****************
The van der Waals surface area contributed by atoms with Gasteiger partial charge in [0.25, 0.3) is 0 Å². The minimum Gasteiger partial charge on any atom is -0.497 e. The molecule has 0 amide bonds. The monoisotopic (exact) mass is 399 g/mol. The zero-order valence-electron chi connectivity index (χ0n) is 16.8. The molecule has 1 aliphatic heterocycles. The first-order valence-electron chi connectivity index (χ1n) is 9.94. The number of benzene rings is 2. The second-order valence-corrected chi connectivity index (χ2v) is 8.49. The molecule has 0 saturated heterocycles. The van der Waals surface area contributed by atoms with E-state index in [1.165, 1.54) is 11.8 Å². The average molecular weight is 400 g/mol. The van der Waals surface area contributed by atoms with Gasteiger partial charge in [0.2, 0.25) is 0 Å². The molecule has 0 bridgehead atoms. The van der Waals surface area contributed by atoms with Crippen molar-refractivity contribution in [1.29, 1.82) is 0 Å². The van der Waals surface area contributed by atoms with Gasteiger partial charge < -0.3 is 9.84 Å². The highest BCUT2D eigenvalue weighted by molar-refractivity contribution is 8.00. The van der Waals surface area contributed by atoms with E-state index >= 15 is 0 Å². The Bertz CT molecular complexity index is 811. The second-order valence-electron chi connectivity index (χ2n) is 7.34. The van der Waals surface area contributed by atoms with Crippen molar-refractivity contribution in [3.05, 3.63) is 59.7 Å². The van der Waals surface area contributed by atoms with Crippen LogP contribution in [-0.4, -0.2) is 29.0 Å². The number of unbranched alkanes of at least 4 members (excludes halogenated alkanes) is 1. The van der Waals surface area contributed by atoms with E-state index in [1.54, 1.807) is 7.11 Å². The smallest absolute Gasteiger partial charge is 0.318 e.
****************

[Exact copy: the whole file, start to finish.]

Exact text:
The van der Waals surface area contributed by atoms with Gasteiger partial charge in [0.25, 0.3) is 0 Å². The minimum Gasteiger partial charge on any atom is -0.497 e. The molecule has 0 amide bonds. The monoisotopic (exact) mass is 399 g/mol. The zero-order valence-electron chi connectivity index (χ0n) is 16.8. The molecule has 1 aliphatic heterocycles. The first-order valence-electron chi connectivity index (χ1n) is 9.94. The number of benzene rings is 2. The second-order valence-corrected chi connectivity index (χ2v) is 8.49. The molecule has 0 saturated heterocycles. The van der Waals surface area contributed by atoms with E-state index in [1.165, 1.54) is 11.8 Å². The average molecular weight is 400 g/mol. The van der Waals surface area contributed by atoms with Gasteiger partial charge in [0.2, 0.25) is 0 Å². The molecule has 0 bridgehead atoms. The van der Waals surface area contributed by atoms with Crippen molar-refractivity contribution in [1.29, 1.82) is 0 Å². The van der Waals surface area contributed by atoms with Gasteiger partial charge < -0.3 is 9.84 Å². The highest BCUT2D eigenvalue weighted by molar-refractivity contribution is 8.00. The van der Waals surface area contributed by atoms with E-state index >= 15 is 0 Å². The Bertz CT molecular complexity index is 811. The second-order valence-electron chi connectivity index (χ2n) is 7.34. The van der Waals surface area contributed by atoms with Crippen molar-refractivity contribution in [3.05, 3.63) is 59.7 Å². The van der Waals surface area contributed by atoms with Crippen LogP contribution in [-0.4, -0.2) is 29.0 Å². The number of unbranched alkanes of at least 4 members (excludes halogenated alkanes) is 1. The van der Waals surface area contributed by atoms with E-state index in [1.54, 1.807) is 7.11 Å². The smallest absolute Gasteiger partial charge is 0.318 e.